EDIT: I eventually managed to find the absorption spectra of SO2 online - it absorbs in the ultraviolet range only, not in the visible light range, so the only factor affecting light transmitting through the atmosphere will be the level of sulfur vapor humidity. Sections of the question have been struck out or added (in bold) to reflect this.
Question: I'm having trouble (after lots of googling and reading) finding information on the physical properties that the atmosphere and oceans would have - specifically, the penetration of light and transmittance of sound through the atmosphere and seas.
The only relevant information I found was from Freitas' famed Xenology book, which said of atmospheric sulfur vapor "At 1 atm pressure, blue light is cut to below human eye visibility in less than half a meter, and the red is gone in fifty meters. So if the partial pressures of [sulfur vapor] exceed perhaps 0.001-0.01 atm, no light of any color will be able to reach the surface of the planet from the outside"
I couldn't find anything for
sulfur dioxide in the air (see edit at top) or liquid sulfur.
My specific questions are:
What will the lighting conditions be like?
- What would the effect of sulfur vapor humidity in the air be on visibility? Specifically, what partial pressure of vapour seems reasonable? (I can approximate from the quote above from Freitas)
How far will light penetrate through the sea?
How much light will reach the surface? What wavelengths will penetrate the atmosphere? (presumably only the yellow color of the liquid sulfur's own color would penetrate through the sea itself for any appreciable distance)
How far and how well will sound travel through the sea?
How effective would detection of electric fields be in a sulfur sea? (E.g. for prey detection, as in sharks)
I don't need super accurate answers; ballpark figures in terms of comparisons to earth atmosphere and oceans would be fine - e.g. that light penetration at 1 meter depth in the sulfur sea would be equivalent to 1km in the earth's oceans.
The species of focus (which I expect I will have other questions about later) lives around the ocean surface - just below the surface in shallow waters, at the surface, and on coastal land areas, so I need this information to check that the creature's design - senses, communication methods etc - are ball-park plausible. E.g. I don't want to write about how they use echolocation or an electric sense to find prey if it turns out that they would only be effective at a range of millimeters.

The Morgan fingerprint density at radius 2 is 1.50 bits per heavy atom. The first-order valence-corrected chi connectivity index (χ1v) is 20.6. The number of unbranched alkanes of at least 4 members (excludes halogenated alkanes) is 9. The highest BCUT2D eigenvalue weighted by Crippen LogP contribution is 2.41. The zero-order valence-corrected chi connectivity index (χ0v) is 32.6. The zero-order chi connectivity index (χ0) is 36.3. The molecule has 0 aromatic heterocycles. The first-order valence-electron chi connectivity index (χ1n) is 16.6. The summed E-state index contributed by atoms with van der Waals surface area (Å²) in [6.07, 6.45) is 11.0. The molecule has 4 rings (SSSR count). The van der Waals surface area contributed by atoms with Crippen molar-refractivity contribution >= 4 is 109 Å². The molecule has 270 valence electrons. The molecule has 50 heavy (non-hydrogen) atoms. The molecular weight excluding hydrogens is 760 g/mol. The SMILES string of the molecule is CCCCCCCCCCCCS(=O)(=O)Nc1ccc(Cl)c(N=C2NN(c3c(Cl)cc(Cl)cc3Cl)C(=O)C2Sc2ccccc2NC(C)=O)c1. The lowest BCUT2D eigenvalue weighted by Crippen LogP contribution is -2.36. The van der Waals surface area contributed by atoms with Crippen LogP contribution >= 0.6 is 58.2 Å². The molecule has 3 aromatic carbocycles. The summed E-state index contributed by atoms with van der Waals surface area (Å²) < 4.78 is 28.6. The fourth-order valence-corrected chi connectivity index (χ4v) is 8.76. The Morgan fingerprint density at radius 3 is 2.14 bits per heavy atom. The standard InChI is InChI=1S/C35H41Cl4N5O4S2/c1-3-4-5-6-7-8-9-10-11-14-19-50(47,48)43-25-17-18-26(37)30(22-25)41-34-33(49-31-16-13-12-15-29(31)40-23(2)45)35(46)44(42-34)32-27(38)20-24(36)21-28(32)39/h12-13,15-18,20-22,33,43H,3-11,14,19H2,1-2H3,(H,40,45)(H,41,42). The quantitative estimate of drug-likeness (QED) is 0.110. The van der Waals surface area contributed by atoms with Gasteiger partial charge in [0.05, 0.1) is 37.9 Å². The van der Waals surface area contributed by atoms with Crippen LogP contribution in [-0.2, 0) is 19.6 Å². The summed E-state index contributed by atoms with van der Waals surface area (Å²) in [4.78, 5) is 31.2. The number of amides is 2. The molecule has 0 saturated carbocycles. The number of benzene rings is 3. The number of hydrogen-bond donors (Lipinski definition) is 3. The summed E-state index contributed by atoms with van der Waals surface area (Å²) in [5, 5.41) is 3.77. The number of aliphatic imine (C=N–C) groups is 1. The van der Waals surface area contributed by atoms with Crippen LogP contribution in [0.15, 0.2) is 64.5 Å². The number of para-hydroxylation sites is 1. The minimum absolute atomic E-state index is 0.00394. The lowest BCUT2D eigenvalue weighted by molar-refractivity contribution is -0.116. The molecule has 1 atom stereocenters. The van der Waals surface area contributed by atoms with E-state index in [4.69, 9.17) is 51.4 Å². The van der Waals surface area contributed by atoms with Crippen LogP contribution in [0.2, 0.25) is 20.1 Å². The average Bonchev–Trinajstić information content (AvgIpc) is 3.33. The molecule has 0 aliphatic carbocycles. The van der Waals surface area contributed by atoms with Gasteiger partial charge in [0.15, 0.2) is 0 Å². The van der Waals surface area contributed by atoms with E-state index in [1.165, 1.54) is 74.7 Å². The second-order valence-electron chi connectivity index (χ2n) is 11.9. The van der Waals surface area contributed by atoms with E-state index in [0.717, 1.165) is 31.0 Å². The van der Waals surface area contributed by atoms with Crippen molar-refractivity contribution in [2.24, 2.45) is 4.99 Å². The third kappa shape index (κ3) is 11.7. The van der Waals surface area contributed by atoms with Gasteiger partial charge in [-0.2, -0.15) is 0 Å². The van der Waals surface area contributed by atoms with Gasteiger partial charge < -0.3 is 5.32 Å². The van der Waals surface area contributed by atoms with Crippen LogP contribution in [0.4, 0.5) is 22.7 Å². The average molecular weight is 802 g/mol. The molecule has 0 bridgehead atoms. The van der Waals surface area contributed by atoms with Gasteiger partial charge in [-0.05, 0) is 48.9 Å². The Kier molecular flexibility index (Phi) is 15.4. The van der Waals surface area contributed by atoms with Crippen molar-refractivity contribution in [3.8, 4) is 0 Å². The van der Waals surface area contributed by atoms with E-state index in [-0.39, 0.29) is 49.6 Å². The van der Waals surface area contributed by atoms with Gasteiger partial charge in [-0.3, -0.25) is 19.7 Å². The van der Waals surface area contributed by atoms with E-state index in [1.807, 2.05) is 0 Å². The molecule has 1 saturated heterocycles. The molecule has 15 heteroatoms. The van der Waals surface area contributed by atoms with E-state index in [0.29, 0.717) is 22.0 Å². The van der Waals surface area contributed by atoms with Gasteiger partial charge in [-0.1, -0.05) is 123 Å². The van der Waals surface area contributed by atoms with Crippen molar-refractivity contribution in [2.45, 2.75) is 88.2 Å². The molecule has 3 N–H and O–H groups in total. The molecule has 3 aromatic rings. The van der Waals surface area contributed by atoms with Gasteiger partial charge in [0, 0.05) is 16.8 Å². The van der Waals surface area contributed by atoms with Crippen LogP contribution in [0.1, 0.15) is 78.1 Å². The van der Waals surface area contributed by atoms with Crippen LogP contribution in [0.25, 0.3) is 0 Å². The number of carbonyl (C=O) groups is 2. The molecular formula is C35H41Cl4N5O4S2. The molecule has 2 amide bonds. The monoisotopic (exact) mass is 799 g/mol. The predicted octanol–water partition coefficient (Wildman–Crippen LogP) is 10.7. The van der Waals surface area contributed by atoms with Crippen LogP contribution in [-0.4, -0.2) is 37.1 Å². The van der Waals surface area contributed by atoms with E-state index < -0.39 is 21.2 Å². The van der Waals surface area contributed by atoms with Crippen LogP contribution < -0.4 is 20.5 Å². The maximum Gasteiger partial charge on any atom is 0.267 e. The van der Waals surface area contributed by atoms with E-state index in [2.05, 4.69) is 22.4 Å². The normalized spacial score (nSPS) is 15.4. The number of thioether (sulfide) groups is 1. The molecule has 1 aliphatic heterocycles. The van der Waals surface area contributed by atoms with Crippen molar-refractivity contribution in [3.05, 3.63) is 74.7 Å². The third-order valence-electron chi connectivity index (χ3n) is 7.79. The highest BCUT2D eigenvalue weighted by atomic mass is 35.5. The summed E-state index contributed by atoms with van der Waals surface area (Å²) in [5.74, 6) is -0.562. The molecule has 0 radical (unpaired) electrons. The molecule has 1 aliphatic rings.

I am aiming for a situation where enough light reaches the surface of the planet for photosynthesis to be reasonable (this doesn't have to be earth-like - more efficient pigments than chlorophyll are handwavable), and where light penetrates through the ocean at least far enough to make monochromatic vision useful for communication/close navigation. For sound, echolocation and vocal communication in the oceans (conversation style in a social animal, not cross-ocean whale song) would be nice but not a deal breaker. Shark-like electrosense is just a possibility I'm exploring - if it's feasible life would evolve a way to exploit it.
Background: The planet is (probably - see below) tidally-locked, with a bright-side surface temperature range of approximately 120°C to 170°C. At these temperature ranges, sulfur is liquid - light yellow and relatively thin up to about 157°C, and then dark red and viscous (but less dense) above that. Rivers and oceans will be mostly the yellow form, with dark red viscous patches floating on top at the hottest ocean areas, dark red viscous rivers and lakes on the hottest land masses, and interesting lava-lamp like effects over underwater hot vents or lava flows.
Due to wind currents blowing warm air to the dark side, and ocean currents circulating eastwards around the planet (due to coriolis forces), the dark side temperatures are not too far below (sulfur's) freezing point (113°C). There are thus large regions of solid sulfur 'ice,' but also regions where sulfur remains liquid.
The atmosphere contains sulfur dioxide, and some fluorine compounds (for biological reasons), and probably (but the precise details are not very important) carbon monoxide, carbon dioxide and nitrogen or other gases. The atmosphere will contain sulfur vapor also, due to the liquid sulfur oceans. The atmosphere does not need to be very dense - tidally locked planets can maintain fairly warm dark side temperatures with a relatively thin atmosphere and ocean circulation, and I can handwave it a bit with the very potent greenhouse capability of some fluorine compounds
The planet is host to carbon-based life where plants photosynthesize by absorbing SO2, storing the O, and releasing S. Animals eat the oxygen-containing plant tissues, 'inhale' sulfur, and exhale SO2. Proteins etc are fluorocarbon based, but this is a behind-the-scenes detail.
"Probably tidally locked:" the idea of tidal locking was initially just a way to create areas which would have low humidity (since sulfur vapor strongly absorbs light) yet were near/over oceans: (relatively) steady dry winds blowing over land from the dark side to the light side. I do quite like the idea but am not averse to changing it if it doesn't actually give me the situation I want.
This is my first question after a long period of lurking. Apologies if I've gotten the format wrong in any way (too many questions etc) - if I have, let me know and I'll edit